People are not depressed because they are alone – people are alone because they are depressed

Continued from ‘Depression’ is ‘not being able to feel’

Some people think that people become depressed if they don’t have enough friends or relatives around.  Many times have I heard people say that if such and such was not alone, he/she would not be so depressed.  This is a basic misunderstanding of the nature of depression:  putting the cart before the horse, so to speak.

Here, I am not speaking of a natural grieving process – a sound support system is helpful there.  Nor am I speaking of other specific mental illnesses like schizophrenia or bi-polar disorder and so on, but only about the one many doctors term ‘garden-variety depression’:  where an otherwise healthy brain fails to function properly because of an imbalance or shortage of specific neurotransmitters.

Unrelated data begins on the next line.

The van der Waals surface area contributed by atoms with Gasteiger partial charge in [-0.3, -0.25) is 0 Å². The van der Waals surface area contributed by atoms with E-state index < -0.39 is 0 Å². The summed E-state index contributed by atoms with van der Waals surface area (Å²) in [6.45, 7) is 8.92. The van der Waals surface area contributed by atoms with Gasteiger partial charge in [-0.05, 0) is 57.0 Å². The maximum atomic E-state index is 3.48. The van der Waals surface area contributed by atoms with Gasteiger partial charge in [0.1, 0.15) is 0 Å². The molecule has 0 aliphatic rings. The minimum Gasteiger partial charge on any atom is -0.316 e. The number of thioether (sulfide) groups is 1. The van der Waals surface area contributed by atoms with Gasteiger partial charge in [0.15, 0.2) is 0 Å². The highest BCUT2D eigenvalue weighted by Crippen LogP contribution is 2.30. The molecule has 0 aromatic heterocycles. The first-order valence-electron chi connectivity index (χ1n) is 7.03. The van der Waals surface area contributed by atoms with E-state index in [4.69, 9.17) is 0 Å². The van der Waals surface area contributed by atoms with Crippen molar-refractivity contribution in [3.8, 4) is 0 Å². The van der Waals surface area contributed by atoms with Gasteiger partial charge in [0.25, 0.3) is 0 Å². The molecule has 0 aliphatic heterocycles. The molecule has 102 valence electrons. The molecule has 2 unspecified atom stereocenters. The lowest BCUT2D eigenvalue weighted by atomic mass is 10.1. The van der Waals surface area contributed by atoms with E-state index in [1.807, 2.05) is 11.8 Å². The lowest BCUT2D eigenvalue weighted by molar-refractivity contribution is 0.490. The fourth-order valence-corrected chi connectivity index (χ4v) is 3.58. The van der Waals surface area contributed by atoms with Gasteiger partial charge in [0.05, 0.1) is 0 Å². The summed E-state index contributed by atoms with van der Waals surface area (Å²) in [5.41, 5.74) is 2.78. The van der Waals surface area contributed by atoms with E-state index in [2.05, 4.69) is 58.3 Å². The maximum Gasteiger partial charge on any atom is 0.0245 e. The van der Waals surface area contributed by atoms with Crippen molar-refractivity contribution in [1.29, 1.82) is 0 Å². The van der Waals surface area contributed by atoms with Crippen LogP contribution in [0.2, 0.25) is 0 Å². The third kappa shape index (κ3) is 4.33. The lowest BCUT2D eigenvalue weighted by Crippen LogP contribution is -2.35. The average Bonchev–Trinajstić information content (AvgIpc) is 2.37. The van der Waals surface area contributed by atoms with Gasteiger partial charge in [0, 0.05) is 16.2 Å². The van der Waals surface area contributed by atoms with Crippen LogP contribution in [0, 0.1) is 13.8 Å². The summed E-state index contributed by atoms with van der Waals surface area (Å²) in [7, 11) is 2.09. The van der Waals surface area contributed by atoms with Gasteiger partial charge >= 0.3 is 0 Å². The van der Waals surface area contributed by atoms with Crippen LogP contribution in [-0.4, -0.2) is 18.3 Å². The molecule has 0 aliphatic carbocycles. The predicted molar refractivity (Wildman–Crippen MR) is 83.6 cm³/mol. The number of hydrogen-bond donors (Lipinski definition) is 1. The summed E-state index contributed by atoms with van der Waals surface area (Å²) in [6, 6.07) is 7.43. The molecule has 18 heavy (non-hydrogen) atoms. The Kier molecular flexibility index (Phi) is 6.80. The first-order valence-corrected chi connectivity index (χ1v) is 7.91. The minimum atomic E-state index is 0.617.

From an evolutionary point of view:  our brains have, as their deepest goal, to keep us alive, as best and for as long as possible.

‘Pleasure’ is nice – it is our brain’s reward for ‘good’ behaviours.  From foods that nurture us best to reproduction to forming the social bonds which aid our long-term survival – these are all the types of ‘good’ behaviours which aid our long-term survival and propagation as a species.  Our brains reward these ‘good’ behaviours by directing the neurotransmitters to activate the ‘pleasure’ and ‘feel good’ centres of the brain.  That is how we feel pleasure and happiness.

These behaviours, however important in the long-term, are not helpful in urgent  ‘short-term’ survival of ‘fight-and/or-flight’ type situations.  When faced with an immediate threat, a person has to react quickly and effectively, or the long-term benefits become rather irrelevant.

These ‘danger’ type situations, out of this necessity for immediate survival, ‘anger’, ‘fear’ and related feelings are capable of being triggered even when the neurotransmitter levels in the brain are too low to trigger the ‘long-term-benefit’ reward ones.

That is why people who are depressed – who are suffering from a physical shortage/imbalance of the neurotransmitters in the brain – stop feeling ‘pleasure’ and ‘happiness’ before they stop feeling ‘anger’ and ‘fear’, and even, at times, the feeling of ‘self-pity’…